to bring Thatcher down. Well, if the mighty shock troops of the Labour
movement, the National Union of Mineworkers and its Marxist leader Arthur
Scargill, were defeated and then ground to dust, what chance did a single
city authority have? None whatsoever.
If it had not have been so deadly serious at the time, it would have almost
been laughable: the expressionless, tub thumping, fire-in-the-belly orator
Scargill, who always looked as though he had come direct from a Politburo
meeting in the Kremlin and was acting on direct orders from the Russians,
versus Thatcher; the simple grocers daughter from small town England
who, no matter how much she tried, could never overcome her superb talents
for sounding utterly condescending, acting grossly superior, and bludgeoning
anyone to death who dared disagree with her.
For me, any mention of Mrs T still brings on an attack of acute despair
followed by deep depression. In fact, any reference to the 1980s brings
on an attack of acute despair followed by deep depression. Both her reign
and the 80s seemed to drag on for an eternity. Caught between Arthur Scargill
and the like, with their electrifying and evocative fire and brimstone
oratory, and Thatchers depressingly Blairesque self-righteous preaching
and brilliant ability to listen but never hear, it was a case of heaven
and hell. As it turned out, it was mainly hell.
Looking back at it all now, the most frightening and frustrating thing
was that Thatchers party and her backers were highly skilled in
manipulating certain strands of latent populist sentiment and prejudice.
They passed off their platitudes to parts of an ill-informed public who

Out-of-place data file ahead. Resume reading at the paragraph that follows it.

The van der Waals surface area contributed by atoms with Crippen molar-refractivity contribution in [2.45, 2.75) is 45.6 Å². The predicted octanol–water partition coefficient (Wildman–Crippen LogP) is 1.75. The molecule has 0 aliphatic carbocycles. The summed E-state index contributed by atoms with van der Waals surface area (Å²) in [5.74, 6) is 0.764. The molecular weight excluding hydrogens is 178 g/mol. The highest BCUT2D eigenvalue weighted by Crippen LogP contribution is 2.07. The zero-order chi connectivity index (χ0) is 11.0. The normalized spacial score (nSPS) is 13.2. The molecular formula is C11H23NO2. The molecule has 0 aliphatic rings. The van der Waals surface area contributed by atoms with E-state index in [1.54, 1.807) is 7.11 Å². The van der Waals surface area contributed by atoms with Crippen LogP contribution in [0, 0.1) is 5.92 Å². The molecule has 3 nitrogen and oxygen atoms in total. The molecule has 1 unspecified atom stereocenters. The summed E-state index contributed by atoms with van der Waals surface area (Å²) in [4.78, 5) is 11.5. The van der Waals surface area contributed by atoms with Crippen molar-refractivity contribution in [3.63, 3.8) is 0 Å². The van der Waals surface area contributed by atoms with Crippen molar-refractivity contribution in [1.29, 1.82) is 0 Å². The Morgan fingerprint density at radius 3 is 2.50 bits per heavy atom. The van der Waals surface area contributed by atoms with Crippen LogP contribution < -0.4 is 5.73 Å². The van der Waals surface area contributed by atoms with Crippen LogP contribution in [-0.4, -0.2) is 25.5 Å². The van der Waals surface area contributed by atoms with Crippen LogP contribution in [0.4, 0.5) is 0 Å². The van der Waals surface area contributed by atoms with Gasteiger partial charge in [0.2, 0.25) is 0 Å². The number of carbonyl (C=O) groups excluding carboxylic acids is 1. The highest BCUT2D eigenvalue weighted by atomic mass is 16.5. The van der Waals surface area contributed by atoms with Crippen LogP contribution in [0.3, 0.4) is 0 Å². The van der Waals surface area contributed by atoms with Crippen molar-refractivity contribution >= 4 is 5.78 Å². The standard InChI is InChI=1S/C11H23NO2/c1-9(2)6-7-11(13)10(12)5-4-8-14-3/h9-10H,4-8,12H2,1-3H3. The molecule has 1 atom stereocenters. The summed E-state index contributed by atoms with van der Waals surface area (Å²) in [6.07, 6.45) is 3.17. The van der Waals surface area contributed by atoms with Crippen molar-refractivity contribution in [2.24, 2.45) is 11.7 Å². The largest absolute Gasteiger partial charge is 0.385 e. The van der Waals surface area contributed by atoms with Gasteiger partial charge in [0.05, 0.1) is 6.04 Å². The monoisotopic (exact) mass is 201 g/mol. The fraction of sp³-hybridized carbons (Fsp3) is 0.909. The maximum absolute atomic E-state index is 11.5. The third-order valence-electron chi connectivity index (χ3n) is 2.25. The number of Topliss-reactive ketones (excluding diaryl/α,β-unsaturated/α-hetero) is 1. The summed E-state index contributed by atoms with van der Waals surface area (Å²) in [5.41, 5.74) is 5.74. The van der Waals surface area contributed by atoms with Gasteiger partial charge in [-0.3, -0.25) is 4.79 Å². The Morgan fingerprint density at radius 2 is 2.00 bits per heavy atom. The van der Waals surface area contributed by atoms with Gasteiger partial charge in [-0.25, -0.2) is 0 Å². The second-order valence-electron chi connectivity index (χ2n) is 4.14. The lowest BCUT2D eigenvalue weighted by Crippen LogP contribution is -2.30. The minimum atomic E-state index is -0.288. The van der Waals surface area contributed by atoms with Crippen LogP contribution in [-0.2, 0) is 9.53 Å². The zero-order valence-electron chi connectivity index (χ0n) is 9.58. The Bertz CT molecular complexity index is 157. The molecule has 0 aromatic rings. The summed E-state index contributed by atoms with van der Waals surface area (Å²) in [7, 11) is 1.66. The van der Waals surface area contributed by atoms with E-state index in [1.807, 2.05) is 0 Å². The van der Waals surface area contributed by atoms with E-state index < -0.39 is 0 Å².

were all too eager to embrace them as constituting basic common
sense. That is the frightening bit. In 2007, to many Britons, what
were once regarded as the extremist social and economic policies of the
New Right have become entrenched as the norm, as the common sense of the
age. Thats the frustrating bit.
Thatcher presided over the virtual destruction of UK manufacturing industry
and deliberately set out to crush the union movement and any real
opposition to the policies of the Right. I, like many others in Britain,
waited 18 years for a Labour government to come to power. However, by
that time the party had reinvented itself as a Thatcher-hugging, right
wing, media-friendly concern: a watered down version of the former Conservative
regime with an upper middle class lawyer at the helm, looking like a friendly
bank manager, sounding like a corporate executive and acting like a certain
former grocers daughter. That was indeed the sinister Mrs Ts
finest achievement: the creation in her laboratory of a user-friendly,
cute and cuddly monster: Tony Blair.
In a strange kind of way, I can imagine a 1980s version of a much younger
Tony Blair taking a power-nap in the arms of a doting Cherie,
dreaming of the wonderful Mrs T and patting her on the back and saying
job well done after she had liberated the persecuted
rich by unshackling them from the monstrous burdens imposed by the feckless
poor, the whinging unions, unscrupulous lone parents and the work-shy
unemployed. Now, as the monster Blair floats off into the sunset on a
cloud of righteous self-satisfaction, the ancient, pernicious Thatcher
must power-nap and dream about Blairs ten years in power: she must
also think job well done.
© Colin Todhunter September 2007